The present application is concerned with a piece of land described as Block 2 Plot 12, land at Rwakiruli in Isingiro District (the suit land) which forms part of the estate of the deceased. The applicant alleges that the suit land has not been distributed and is still under his control as the administrator of the deceased's estate. The applicant also claims that dealing with the suit land subsequent to its passing was prohibited by the order of this Court in Miscellaneous Application No. 311 of 2015, and that in dealing with the suit land, the respondents have acted in contempt of that Court order. The 1st, 2nd and 3rd respondents claim that the suit land was distributed to them under the Kaberebere Declaration and is therefore their property, which they can and have dealt with as they deem fit. The 5th respondent is a senior police officer, at the time the Regional Police Officer of Rwizi Region where the suit land is situated. He came to be involved with the affairs of the deceased's estate in the course of his duty. The 5th respondent claims that some members of the deceased's estate made a complaint to him about the applicant's mismanagement of the deceased estate, prompting him to intervene in order to avoid "insecurity in the area." The 6th respondent was the Officer in Charge of the local police station and he also got involved in the affairs of the deceased's affairs in the course of his duties following allegations by some members of the deceased's estate about the applicant's mismanagement of the estate.

From the time the applicant was appointed as the administrator of the deceased's estate, several disputes have arisen between him and some of

the beneficiaries of the estate of the deceased. Several Litigation has been commenced by or against the applicant as the administrator of the estate of the deceased, notably; Civil Suit No. 162 of 2013 filed in the Family Division of the High Court, by which some of the beneficiaries of the deceased's estate were seeking, among other things, the revocation of the letters of administration of the estate of the deceased. The suit was struck out on a preliminary point to the effect that the reliefs sought in the suit were similar to those sought in two pending suits filed earlier, namely Originating Summons No. 14 of 2009 filed in the Family Division of the High Court and Civil Suit No. 251 of 2013 filed in the Land Division of the High Court, and was therefore an abuse of Court process. An appeal was lodged to this Court vide Civil Appeal No. 144 of 2015 against the order striking out Civil Suit No. 162 of 2013. An application was made vide Civil Application No. 311 of 2015 for an interim order of stay of execution pending determination of Civil Appeal No. 144 of 2015 and the order was granted by Kiryabwire, JA who ordered that "the status quo be maintained until further orders of this Court." It is that order, which the respondents are alleged to have acted in contempt of.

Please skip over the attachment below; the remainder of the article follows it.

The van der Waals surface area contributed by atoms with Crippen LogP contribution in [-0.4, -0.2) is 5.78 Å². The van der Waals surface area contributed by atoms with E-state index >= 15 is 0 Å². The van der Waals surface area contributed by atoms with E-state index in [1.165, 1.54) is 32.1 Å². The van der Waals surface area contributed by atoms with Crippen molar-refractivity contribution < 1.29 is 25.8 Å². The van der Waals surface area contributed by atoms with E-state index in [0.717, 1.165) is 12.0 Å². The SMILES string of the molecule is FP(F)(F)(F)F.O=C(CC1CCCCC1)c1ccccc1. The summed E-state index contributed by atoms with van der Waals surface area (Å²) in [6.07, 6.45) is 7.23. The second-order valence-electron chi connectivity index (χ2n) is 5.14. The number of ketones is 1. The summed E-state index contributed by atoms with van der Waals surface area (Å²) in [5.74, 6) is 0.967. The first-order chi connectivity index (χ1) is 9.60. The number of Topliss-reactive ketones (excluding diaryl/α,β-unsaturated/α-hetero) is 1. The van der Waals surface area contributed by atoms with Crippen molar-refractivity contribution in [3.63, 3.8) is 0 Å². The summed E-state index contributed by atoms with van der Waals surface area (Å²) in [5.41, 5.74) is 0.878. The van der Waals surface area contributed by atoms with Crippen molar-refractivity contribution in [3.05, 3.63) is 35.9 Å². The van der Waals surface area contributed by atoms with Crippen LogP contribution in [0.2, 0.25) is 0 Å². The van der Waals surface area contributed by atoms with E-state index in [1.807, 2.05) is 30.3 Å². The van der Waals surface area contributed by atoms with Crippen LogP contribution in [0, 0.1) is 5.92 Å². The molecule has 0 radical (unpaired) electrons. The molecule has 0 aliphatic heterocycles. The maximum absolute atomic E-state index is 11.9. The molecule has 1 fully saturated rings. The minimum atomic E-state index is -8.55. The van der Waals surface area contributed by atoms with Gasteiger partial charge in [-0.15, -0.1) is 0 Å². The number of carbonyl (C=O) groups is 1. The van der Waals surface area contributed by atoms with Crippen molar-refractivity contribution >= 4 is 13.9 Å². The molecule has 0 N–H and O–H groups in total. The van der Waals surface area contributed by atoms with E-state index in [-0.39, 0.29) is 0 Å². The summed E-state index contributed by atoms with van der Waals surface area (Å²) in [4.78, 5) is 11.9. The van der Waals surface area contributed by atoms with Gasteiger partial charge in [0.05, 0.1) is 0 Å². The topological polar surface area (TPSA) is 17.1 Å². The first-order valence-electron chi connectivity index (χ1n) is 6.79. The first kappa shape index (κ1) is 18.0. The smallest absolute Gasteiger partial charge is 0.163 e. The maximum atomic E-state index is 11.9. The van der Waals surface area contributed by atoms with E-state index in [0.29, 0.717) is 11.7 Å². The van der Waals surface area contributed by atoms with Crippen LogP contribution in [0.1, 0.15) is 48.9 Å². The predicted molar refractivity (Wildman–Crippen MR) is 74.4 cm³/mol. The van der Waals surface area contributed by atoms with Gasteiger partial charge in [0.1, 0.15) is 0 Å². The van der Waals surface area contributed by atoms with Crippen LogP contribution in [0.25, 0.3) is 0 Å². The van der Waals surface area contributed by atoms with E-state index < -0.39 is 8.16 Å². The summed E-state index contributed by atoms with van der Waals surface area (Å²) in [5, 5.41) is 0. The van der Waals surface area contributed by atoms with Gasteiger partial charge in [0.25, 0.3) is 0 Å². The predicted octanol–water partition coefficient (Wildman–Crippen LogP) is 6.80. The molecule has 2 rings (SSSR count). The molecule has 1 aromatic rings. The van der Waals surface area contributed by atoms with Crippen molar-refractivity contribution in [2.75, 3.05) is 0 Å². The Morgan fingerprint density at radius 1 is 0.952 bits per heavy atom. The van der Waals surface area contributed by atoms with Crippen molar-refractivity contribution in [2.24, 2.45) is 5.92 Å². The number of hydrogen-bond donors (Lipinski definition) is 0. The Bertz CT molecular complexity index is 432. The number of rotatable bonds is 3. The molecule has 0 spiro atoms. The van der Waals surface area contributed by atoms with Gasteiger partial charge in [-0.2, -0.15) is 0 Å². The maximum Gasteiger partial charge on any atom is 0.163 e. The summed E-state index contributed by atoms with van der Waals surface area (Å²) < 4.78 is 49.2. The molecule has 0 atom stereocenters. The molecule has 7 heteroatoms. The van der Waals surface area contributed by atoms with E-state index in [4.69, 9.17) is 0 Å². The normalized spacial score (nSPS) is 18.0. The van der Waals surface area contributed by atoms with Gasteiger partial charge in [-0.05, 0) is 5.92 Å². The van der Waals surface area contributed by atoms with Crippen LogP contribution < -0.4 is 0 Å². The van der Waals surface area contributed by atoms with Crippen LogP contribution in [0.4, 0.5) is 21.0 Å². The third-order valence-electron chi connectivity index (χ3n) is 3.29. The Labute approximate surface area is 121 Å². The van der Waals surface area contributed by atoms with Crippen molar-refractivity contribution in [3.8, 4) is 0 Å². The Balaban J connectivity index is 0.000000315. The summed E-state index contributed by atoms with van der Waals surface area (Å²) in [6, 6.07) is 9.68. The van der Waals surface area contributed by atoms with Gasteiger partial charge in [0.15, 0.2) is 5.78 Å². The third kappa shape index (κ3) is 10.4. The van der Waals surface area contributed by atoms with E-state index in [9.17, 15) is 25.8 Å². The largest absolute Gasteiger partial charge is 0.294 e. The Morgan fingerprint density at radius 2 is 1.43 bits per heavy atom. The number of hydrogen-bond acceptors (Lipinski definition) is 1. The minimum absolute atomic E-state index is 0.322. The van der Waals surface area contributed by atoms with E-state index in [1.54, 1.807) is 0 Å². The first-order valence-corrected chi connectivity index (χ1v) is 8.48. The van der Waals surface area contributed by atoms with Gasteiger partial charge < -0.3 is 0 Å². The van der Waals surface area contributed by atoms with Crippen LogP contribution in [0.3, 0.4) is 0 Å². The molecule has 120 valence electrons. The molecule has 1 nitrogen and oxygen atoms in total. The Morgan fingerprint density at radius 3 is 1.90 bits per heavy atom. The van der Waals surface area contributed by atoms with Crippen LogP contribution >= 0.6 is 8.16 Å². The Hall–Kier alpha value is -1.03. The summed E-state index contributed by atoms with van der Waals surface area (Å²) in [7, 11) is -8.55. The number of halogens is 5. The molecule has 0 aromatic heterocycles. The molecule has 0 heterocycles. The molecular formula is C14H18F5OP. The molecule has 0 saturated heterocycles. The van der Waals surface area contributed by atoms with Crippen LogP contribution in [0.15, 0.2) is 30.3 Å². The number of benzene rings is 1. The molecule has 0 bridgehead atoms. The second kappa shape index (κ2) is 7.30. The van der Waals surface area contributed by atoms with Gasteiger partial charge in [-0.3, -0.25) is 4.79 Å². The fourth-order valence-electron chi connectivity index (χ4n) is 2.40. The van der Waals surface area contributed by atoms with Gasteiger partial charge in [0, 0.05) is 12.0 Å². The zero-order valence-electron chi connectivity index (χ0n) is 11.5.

According to the applicant's affidavit in support, in 2018, some of the respondents filed a suit in the High Court at Mbarara, vide Civil Suit No. 33 of 2018 in which they sought, interalia for orders revoking the letters of administration of the deceased's estate granted to the applicant. The applicant claims that the suit touches on matters which are substantially similar to those raised in Civil Appeal No. 144 of 2015, which is already pending before this Court. The applicant asks this Court to stay the proceedings in that suit in this application.

Representation.

At the hearing, Mr. Justine Semuyaba and Mr. Lamweno Nasser, both learned counsel jointly appeared for the applicant. Mr. Emmanuel Tumwebaze and Mr. Ben Muhumuza, both learned counsel jointly appeared for the 2nd and 3rd respondents. The 1st respondent was in Court but her counsel was absent. Neither the 5th nor the 6th respondent was present in Court. The Court, however, considered that the 5th and 6th respondents had

not been properly served and ordered fresh service of court process upon them.

The Court gave the parties a schedule for filing written submissions, after the fresh service had been made. The schedule was adhered to and the written submissions filed for the parties have been considered in this ruling. Applicant's submissions.

Counsel for the applicant contended that all the respondents have acted in contempt of Court and ought to be punished. He cited the authority of Stanbic Bank (U) Ltd vs. Jacobsen Uganda Power Plant Company, High Court Miscellaneous Application No. 0042 of 2010 where it was held that civil contempt occurs when there is disobedience of a judgment or order of Court involving private injury. Counsel also cited the authority of Hon. Sitenda Sebalu vs. The Secretary General of the East African Community Reference No. 8 of 2012 (East African Court of Justice) where it was held that four conditions must be proved for contempt of Court to be said to exist, namely; 1) the existence of a lawful order; 2) the potential contemnor's knowledge of the order; 3) the potential contemnor's ability to comply; and 4) the potential contemnor's failure to comply.